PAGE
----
Be Kind to Animals Week: 5 Ways to Be Kind to Dogs

Be Kind to Animals Week is a wonderful time to figuratively walk a mile in your dog’s paws. While it’s a given that dog lovers treat canine companions with compassion every day of the year, during this special celebration, taking stock of what your dog wants out of life can offer insight to keep his tail wagging all year long.

What Dogs Want And Need Out Of Life

Companionship

Our dogs want to be part of a family. That includes the humans in the household, but your dog may also count the other dogs, cats, rabbits, or other animal friends as part of his extended family group.

It’s not quantity, but quality of companionship. One human can be enough, by spending time with the dog and providing what he or she wants. That might be belly rubs, or trick training, or just sweet lap-sitting time.

Food

Your dog might change that word to “treats.” Depending on the dog, some may live to eat and try to gulp anything that doesn’t move faster than they do (can you say Beagle and Labrador?). All dogs require balanced nutrition to stay healthy, and special treats offer added value to a dog’s day.

Consult your dog’s veterinarian to help choose the best nutritional options. Certainly be kind to Bella and Bentley with healthy treats, too. Common sense yummies make the best bonuses, too, if they’re not offered every single day. That makes that bit of bacon or cheese even more of a kind gesture, and keeps him from packing on the pounds and risking his health.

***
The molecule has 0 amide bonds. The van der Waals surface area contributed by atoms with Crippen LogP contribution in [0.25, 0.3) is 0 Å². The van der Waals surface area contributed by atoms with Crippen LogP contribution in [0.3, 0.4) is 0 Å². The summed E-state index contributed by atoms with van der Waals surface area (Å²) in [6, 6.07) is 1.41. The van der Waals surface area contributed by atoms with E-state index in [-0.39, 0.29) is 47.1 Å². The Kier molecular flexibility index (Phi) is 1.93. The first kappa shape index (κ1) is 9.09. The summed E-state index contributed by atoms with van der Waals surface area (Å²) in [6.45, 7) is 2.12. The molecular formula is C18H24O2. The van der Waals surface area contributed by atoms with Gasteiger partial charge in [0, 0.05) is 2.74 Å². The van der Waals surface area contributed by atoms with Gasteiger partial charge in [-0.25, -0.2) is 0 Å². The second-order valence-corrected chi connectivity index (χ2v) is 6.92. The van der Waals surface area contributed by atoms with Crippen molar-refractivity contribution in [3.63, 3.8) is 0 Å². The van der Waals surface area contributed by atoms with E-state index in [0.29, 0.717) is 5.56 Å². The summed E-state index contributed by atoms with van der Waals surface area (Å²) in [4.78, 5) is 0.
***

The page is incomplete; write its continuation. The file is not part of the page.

Shelter

Protection from the weather goes beyond a fur coat, and is especially important for very young, very old, or health-challenged dogs. It also extends to keeping dogs safe from outside threats by providing fenced yards, following leash laws, offering shady spots from burning sun, or warm houses that offer shelter from cold or icy conditions.

Health Care

Dogs may love the vet—or fear the visits—but all dogs need and want to stay healthy. Good health fuels their day and provides energy for play and exploration, interactions with their human and furry family members, and everything else that makes life worth living. Preventive veterinary care extends not only the years you share love, but also the quality of the life you share together.

Fear Free Life

Fear cripples and quashes the joy from the human-animal relationship. Dogs are experts at finding joy in everyday experiences—from tracking a bug or wrestling with littermates, to clowning to prompt a beloved human’s smile. Every dog (and pet parent) deserves a fear free home, to allow relationships to blossom and happiness to fuel the wags. That’s the kindest gift we can give our dogs!

 

This article was reviewed/edited by board-certified veterinary behaviorist Dr. Kenneth Martin and/or veterinary technician specialist in behavior Debbie Martin, LVT.